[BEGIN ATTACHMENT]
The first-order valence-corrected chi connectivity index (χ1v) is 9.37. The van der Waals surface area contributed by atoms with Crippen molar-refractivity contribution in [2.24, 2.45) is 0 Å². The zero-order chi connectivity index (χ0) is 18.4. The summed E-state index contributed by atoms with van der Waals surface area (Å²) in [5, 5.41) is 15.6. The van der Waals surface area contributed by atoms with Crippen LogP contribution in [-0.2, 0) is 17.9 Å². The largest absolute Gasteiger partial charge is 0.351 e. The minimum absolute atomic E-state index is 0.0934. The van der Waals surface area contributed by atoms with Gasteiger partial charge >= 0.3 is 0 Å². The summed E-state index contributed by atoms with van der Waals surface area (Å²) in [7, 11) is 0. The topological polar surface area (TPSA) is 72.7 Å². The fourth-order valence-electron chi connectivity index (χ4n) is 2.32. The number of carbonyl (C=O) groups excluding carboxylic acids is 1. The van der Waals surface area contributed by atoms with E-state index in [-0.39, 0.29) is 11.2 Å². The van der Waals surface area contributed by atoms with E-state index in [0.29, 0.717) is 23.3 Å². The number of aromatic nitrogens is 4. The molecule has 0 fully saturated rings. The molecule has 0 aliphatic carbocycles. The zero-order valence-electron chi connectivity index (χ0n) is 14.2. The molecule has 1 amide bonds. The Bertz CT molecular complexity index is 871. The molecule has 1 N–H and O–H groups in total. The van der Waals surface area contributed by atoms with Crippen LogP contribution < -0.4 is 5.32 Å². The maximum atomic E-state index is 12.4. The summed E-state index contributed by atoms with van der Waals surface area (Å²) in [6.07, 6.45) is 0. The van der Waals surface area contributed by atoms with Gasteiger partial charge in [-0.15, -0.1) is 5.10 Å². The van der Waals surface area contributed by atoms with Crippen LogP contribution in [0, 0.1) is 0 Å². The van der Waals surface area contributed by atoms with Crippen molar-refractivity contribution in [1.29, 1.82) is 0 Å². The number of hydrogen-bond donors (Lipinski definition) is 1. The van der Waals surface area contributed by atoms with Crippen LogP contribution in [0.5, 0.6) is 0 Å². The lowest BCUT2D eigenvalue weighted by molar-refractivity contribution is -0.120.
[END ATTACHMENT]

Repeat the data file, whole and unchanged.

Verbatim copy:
The first-order valence-corrected chi connectivity index (χ1v) is 9.37. The van der Waals surface area contributed by atoms with Crippen molar-refractivity contribution in [2.24, 2.45) is 0 Å². The zero-order chi connectivity index (χ0) is 18.4. The summed E-state index contributed by atoms with van der Waals surface area (Å²) in [5, 5.41) is 15.6. The van der Waals surface area contributed by atoms with Crippen LogP contribution in [-0.2, 0) is 17.9 Å². The largest absolute Gasteiger partial charge is 0.351 e. The minimum absolute atomic E-state index is 0.0934. The van der Waals surface area contributed by atoms with Gasteiger partial charge >= 0.3 is 0 Å². The summed E-state index contributed by atoms with van der Waals surface area (Å²) in [7, 11) is 0. The topological polar surface area (TPSA) is 72.7 Å². The fourth-order valence-electron chi connectivity index (χ4n) is 2.32. The number of carbonyl (C=O) groups excluding carboxylic acids is 1. The van der Waals surface area contributed by atoms with E-state index in [-0.39, 0.29) is 11.2 Å². The van der Waals surface area contributed by atoms with E-state index in [0.29, 0.717) is 23.3 Å². The number of aromatic nitrogens is 4. The molecule has 0 fully saturated rings. The molecule has 0 aliphatic carbocycles. The zero-order valence-electron chi connectivity index (χ0n) is 14.2. The molecule has 1 amide bonds. The Bertz CT molecular complexity index is 871. The molecule has 1 N–H and O–H groups in total. The van der Waals surface area contributed by atoms with Crippen LogP contribution < -0.4 is 5.32 Å². The maximum atomic E-state index is 12.4. The summed E-state index contributed by atoms with van der Waals surface area (Å²) in [6.07, 6.45) is 0. The van der Waals surface area contributed by atoms with Gasteiger partial charge in [-0.15, -0.1) is 5.10 Å². The van der Waals surface area contributed by atoms with Crippen LogP contribution in [0, 0.1) is 0 Å². The van der Waals surface area contributed by atoms with Crippen molar-refractivity contribution in [1.29, 1.82) is 0 Å². The number of hydrogen-bond donors (Lipinski definition) is 1. The van der Waals surface area contributed by atoms with Crippen LogP contribution in [0.5, 0.6) is 0 Å². The lowest BCUT2D eigenvalue weighted by molar-refractivity contribution is -0.120.